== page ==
Yes, we could have had the same traditional board back in place quickly, and then prayed that another superstorm (or a fire) would not come along to destroy it.  What we wound up with is not the same as what we had, but it lovely, it is resilient, and it is ours.

The boardless-walk. I had

The boardless-walk: Long wait. Lovely results.

My point, I guess, is just that rash decisions are rarely good decisions. When making decisions—from purchasing a car to building a boardwalk—taking the time to do your research, weigh your options, identify potential problems, and adjust the plan accordingly should always be part of the process. My big lesson from Sandy is that if you can kick a decision down the road a bit, then you probably should. Procrastination has perks:  it’s never a waste of time to mull things over. Ultimately, you may decide NOT to do something, but that doesn’t mean you’ve done nothing. I wish the city had procrastinated on those stupid trailers–because what they built when given more time (and scrutiny from the community) was much better. And I wish I’d procrastinated on that car purchase, because I know that for my purposes, a used car would have been a better deal.

Now when I feel pressured to make a decision and it’s keeping me awake or making my stomach churn, my first line of defense is to just not decide yet. I’ve accepted that I have limited decision making skills, and when they are overtaxed, I don’t perform well. So I prioritize my decision-making facilities, focusing my energy on things that must be dealt with and procrastinating on anything that can wait, even if it means living with some inconveniences or uncertainty or complaints from the masses in the meantime. I don’t ever want to have the equivalent of a $3 million lifeguard shack in my driveway again.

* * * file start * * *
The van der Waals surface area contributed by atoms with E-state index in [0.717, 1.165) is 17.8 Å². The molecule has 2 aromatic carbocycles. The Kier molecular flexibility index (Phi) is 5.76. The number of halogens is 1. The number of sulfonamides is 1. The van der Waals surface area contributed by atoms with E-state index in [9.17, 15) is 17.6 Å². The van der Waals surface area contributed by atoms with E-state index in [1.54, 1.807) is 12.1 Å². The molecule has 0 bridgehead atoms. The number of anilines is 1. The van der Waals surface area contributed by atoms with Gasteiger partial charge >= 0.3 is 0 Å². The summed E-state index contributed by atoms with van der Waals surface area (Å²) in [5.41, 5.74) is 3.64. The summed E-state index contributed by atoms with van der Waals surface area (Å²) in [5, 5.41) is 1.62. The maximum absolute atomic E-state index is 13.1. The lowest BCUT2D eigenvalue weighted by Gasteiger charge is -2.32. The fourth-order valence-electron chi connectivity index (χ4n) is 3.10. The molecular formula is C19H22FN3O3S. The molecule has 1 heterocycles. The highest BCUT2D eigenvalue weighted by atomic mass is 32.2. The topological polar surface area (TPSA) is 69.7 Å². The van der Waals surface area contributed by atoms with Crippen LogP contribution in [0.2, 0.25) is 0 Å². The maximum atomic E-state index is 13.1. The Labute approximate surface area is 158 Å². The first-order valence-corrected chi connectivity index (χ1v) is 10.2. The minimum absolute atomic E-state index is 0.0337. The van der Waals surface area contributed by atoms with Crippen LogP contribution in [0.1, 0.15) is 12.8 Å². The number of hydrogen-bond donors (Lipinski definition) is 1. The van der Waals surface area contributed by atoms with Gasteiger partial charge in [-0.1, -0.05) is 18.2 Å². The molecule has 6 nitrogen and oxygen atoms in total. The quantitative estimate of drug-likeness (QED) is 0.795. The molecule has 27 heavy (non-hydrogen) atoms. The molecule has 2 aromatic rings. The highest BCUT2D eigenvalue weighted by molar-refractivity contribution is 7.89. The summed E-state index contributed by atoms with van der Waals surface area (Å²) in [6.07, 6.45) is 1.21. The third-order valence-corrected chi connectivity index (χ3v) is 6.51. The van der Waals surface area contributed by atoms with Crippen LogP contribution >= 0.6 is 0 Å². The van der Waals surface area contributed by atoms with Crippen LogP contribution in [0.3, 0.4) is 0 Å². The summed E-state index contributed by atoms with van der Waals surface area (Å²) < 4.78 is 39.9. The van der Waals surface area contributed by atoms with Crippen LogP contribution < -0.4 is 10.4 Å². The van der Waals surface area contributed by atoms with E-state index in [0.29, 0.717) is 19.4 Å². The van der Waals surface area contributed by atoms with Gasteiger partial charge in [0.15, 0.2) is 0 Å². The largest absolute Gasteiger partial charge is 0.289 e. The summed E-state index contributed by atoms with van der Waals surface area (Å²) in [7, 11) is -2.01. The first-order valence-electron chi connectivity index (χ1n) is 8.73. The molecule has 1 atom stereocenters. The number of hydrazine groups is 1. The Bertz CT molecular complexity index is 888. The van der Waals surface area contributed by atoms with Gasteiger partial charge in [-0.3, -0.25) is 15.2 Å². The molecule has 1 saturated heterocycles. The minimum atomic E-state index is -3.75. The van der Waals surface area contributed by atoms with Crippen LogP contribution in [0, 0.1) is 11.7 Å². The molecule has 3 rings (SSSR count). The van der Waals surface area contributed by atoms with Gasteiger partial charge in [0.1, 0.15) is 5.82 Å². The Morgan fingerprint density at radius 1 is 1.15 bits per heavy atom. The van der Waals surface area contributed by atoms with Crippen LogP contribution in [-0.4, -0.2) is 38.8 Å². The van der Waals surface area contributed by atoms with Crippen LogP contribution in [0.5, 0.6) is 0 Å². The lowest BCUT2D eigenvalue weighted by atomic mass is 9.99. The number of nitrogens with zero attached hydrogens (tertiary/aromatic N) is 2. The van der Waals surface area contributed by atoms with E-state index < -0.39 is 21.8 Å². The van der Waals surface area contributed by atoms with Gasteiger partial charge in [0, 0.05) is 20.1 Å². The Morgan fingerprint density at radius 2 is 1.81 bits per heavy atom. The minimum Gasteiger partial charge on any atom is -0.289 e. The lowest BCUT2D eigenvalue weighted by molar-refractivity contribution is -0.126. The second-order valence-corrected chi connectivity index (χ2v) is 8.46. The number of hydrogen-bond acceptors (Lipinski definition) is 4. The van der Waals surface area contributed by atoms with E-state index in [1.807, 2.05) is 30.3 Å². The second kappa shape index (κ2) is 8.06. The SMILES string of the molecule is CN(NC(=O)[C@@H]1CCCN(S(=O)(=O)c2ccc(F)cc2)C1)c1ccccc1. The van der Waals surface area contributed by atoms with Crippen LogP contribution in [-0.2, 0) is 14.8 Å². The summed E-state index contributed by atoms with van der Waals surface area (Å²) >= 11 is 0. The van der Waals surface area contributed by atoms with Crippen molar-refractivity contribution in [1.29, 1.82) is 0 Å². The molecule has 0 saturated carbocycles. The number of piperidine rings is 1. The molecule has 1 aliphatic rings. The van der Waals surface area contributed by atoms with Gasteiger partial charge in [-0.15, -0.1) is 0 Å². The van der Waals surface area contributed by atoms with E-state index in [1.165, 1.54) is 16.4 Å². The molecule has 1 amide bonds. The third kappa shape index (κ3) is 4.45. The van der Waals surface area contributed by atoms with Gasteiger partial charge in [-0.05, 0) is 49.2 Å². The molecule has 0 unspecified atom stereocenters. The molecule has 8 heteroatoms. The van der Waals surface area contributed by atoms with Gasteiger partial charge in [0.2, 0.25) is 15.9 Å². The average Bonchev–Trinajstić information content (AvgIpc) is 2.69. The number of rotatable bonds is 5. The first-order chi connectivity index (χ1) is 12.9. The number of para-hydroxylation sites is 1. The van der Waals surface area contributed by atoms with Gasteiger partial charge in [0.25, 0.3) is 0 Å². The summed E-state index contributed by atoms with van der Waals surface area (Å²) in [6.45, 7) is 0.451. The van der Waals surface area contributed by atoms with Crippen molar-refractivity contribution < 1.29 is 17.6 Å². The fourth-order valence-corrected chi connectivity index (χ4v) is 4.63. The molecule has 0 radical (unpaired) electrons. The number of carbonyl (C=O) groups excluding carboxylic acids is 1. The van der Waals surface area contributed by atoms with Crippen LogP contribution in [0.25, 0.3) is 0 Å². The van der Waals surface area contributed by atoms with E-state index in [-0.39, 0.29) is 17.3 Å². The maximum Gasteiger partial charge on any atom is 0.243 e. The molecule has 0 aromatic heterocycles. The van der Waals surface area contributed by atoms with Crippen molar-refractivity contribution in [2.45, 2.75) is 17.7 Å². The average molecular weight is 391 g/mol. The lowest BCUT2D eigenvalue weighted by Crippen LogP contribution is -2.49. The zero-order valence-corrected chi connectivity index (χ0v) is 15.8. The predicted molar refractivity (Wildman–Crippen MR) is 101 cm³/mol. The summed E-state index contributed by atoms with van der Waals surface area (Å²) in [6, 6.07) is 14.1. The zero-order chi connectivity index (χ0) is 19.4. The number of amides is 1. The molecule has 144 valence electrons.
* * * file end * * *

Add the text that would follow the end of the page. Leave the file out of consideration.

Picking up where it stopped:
Sometimes progress means just standing still for a while. I don’t think I really ever appreciated that until I was in a situation where procrastination was not just an option.


4 thoughts on “Lessons from Hurricane Sandy #6: Everybody’s Got a $3 Million Lifeguard Shack (or: How I Stopped Worrying and Learned to Love Procrastination).

  1. You ain’t kidding. The only time a rash decision ever worked out for us was when we met the kids and decided to let them live with us (and then it took several years to see it was definitely the right choice…for a while it was hard to tell). Other than that, you’re right…procrastination is where it’s at!